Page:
Karl Rahner on Holy Saturday

Holy Saturday is a strange day, mysterious and silent. It is a day without a liturgy. This is, as it were, a symbol of everyday life which is a mean between the abysmal terror of Good Friday and the exuberant joy of Easter. For ordinary life is also mostly in between the two, in the center which is also a transition and can only be this.
Perhaps the worst in life is already behind us. Though this is not certain, and perhaps not even radically true. For the very end is still before us. Nevertheless, maybe we have "come through"; perhaps the old wounds are no longer bleeding; we have become wiser and more modest in our desires; we expect less from ourselves and others, and our resignation is not too painful.
This may be just as well. We cannot always have everything in one exercise, as a medieval mystic says. We need not always be horrified by the incomprehensibility of life nor entranced by its glory, we need not always celebrate the highest liturgy of life or death. Ordinariness, too, may be a blessing. But this ordinariness of the in-between must be understood as a transition, the transition from Good Friday to Easter.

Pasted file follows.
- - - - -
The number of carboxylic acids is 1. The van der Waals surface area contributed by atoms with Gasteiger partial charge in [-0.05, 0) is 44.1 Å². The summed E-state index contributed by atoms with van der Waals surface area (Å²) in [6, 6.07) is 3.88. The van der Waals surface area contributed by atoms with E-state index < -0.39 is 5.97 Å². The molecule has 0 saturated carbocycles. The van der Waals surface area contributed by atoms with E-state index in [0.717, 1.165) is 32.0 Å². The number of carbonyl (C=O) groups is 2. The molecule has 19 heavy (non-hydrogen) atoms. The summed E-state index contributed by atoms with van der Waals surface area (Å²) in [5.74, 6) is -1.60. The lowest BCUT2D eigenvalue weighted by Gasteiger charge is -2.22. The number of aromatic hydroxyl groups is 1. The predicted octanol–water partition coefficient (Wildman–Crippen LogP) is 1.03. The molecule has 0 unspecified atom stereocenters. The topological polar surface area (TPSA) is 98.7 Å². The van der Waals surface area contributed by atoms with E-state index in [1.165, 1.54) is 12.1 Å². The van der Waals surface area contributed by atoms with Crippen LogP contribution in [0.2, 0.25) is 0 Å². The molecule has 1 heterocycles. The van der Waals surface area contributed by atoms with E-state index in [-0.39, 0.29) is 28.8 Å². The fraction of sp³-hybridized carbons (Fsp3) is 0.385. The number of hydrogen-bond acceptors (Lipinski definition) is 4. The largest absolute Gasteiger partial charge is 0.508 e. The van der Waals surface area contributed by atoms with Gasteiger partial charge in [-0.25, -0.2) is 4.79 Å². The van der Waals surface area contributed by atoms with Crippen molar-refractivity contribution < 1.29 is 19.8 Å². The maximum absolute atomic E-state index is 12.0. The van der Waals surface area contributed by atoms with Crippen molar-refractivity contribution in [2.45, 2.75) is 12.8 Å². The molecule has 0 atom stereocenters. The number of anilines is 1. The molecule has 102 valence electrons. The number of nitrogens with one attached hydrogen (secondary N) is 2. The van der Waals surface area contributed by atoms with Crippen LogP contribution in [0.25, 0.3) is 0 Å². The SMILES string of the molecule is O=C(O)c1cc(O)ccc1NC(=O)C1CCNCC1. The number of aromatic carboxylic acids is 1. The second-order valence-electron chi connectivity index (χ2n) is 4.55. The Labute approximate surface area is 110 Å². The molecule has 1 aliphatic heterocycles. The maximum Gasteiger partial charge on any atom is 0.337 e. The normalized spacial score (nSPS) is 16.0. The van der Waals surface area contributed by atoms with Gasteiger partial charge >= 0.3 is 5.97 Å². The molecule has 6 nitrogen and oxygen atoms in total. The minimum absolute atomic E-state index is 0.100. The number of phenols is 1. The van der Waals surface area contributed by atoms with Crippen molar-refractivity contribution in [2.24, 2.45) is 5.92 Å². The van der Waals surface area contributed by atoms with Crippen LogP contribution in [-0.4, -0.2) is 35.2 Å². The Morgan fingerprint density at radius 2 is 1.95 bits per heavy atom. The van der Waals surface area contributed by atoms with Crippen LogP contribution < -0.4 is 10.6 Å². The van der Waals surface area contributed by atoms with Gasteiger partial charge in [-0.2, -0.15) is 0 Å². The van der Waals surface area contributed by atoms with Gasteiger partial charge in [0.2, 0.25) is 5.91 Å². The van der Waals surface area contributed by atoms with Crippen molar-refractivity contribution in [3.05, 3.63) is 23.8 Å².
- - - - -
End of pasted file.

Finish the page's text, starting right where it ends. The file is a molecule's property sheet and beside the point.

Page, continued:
The human being, especially the Christian, has not the right to be modest, she must maintain her infinite claim. The fact that her pain is bearable must not be allowed to replace her blessed duty to hope for the infinite joy of eternity. Because God is, he may demand all, for he is all. Because death has died in Christ, our resignation must also die.
The Holy Saturday of our life must be the preparation for Easter, the persistent hope for the final glory of God. If we live the Holy Saturday of our existence properly, this will not be a merely ideological addition to this common life as the mean between its contraries. It is realized in what makes our everyday life specifically human: in the patience that can wait, in the sense of humor which does not take things too seriously, in being prepared to let others be first, in the courage which always seeks for a way out of the difficulties.
The virtue of our daily life is the hope which does what is possible and expects God to do the impossible. To express is somewhat paradoxically, but nevertheless seriously: the worst has actually already happened; we exist, and even death cannot deprive us of this. Now is the Holy Saturday of our ordinary life, but there will also be Easter, our true and eternal life.

--- From Grace in Freedom, pp. 124-25

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